Herewith my submission, with apologies for violations of contractual contracts etc . . .

The Church I Want to See

The Church I want to see . . . is a broad topic indeed.  But, as with any topic, it starts with clarifying our terms of discussion.  From the get-go, there’s that pesky first letter.  If it’s capitalized, we go in one direction; if it’s not, we go in an another.  If we’re talking Church with a capital C, then quite frankly it’s none of my business to be saying what it should be.  Because--in my own view, anyway--that’s God’s business.  The big C Church will be what God wants it to be, with or without our help, thank you very much. 

And, as for the small c church, well, that’s also none of my business unless it’s the one where I am spending my Sunday mornings.  Your church may look completely un-awesome to me (for reasons that might surprise you, honestly), but that’s none of my beeswax, as Junie B. Jones might say. 

Since I am an Episcopal priest, it is my bounden duty to talk about a “middle way,” a middle C/c Church/church that is neither one nor the other, but is a via media.  Lutherans tend to hold two opposing views in tension; Anglicans seeks a “middle way,” and my own opinions on the implications of those broad brush strokes are a matter for a different essay (which also might surprise you).

So, what is the C(c)hurch I’d like to see?  Well, for starters, it’s one where those two cases are the same thing--big C and little c sitting together, like in a Dr. Seuss book.  By that I mean, a place where my local church is reflecting the broader Church.  (Big C, little c, what begins with C?)  Obviously, that is such an exaggerated broad stroke that it seems like I’m finger painting.  So, let me just cut to the Jackson Pollack method here and throw some C’s at the wall, which was my pasta-cooking method in my earlier days . . .

Continuity:  The Kingdom is a place where all are welcome, and all participate, without regard to any of the walls and barriers and distinctions we throw up to make ourselves feel special or chosen.  When we strive for that ideal in our little postage stamp of a church, we are connected to the Church of every time and every place, continuing to be part of the Church, whatever form it may take.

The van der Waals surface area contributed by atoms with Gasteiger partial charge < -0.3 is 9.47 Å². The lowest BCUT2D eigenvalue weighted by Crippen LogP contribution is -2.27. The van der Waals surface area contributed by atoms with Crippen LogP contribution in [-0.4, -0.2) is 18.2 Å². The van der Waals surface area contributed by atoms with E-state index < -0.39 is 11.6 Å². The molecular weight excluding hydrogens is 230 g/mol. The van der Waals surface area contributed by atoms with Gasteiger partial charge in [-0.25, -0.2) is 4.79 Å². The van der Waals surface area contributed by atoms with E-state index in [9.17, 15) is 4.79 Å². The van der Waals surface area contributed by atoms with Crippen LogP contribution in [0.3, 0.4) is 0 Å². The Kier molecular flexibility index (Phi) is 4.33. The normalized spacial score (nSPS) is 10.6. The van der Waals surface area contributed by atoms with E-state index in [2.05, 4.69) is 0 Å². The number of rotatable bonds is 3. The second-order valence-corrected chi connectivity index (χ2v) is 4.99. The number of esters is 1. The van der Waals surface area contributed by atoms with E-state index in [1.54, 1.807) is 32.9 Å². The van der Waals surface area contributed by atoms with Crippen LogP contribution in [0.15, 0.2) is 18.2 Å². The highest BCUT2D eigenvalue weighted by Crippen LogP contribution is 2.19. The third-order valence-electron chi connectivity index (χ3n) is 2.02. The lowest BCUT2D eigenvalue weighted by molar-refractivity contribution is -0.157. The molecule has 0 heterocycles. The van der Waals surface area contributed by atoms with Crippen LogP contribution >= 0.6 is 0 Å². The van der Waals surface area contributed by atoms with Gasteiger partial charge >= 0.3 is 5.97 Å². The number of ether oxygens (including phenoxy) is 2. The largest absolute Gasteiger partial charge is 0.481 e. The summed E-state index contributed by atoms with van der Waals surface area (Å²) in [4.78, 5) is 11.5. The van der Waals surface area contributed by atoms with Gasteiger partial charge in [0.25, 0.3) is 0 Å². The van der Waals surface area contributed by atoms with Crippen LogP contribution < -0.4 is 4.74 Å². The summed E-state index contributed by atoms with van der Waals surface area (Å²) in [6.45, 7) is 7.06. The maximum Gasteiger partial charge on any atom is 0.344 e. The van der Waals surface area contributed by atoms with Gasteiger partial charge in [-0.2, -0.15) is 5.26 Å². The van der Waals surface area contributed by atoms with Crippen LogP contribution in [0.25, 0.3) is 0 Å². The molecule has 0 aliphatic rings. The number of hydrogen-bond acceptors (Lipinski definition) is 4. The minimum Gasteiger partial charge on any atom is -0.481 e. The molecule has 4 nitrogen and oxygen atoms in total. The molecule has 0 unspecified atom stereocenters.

Community:  Whether or not I like you, or want you to be there, you are in the boat with me, and since it’s a lifeboat, throwing you out would require a really good justification.  I mean, on the level of, you’re actively drilling holes in the boat.  In the best-case scenario, we do not choose our faith community, as though we were selecting a fitness club.  If it’s in our hands, we will likely choose a community that makes our life easier, and that just ain’t right.

Cool-Free Zone:  Let’s face it, the reason many people go church shopping is because they want a place that’s cool.  Most churches are not cool, by any stretch, and many “new” churches strive to be cool above all else.  Sacraments, and hymn singing, and liturgy are decidedly uncool.  And trying to make them cool suggests we are trying to create something other than church, to be blunt about it.  Jesus was not cool.  Jesus was not aloof or indifferent or part of the “in crowd,” no matter how much your local Christian radio station may try to tell you otherwise.

The church I want to see, in essence, is the church that has always been there.  The place that seems foreign to our daily life, not trying to imitate it.  The place that welcomes people who are not welcome anyplace else.  The place that does what Luther says defines the church:  administer the sacraments and preach the gospel . . . Which two criteria seem increasingly rare, in my experience. 

Mainly, the church I want to see is the church that is made up of every type of person in the local community.  One where everyone is welcome, everyone hears the good news, and everyone can experience the gifts of grace in water, bread, and wine.  I guess when it comes down to it, I’m just sort of an old-fashioned kind of guy.

George Baum is exactly one half of the band, Lost And Found (, an Episcopal priest in the Diocese of Ohio, the father of two, and the husband of one.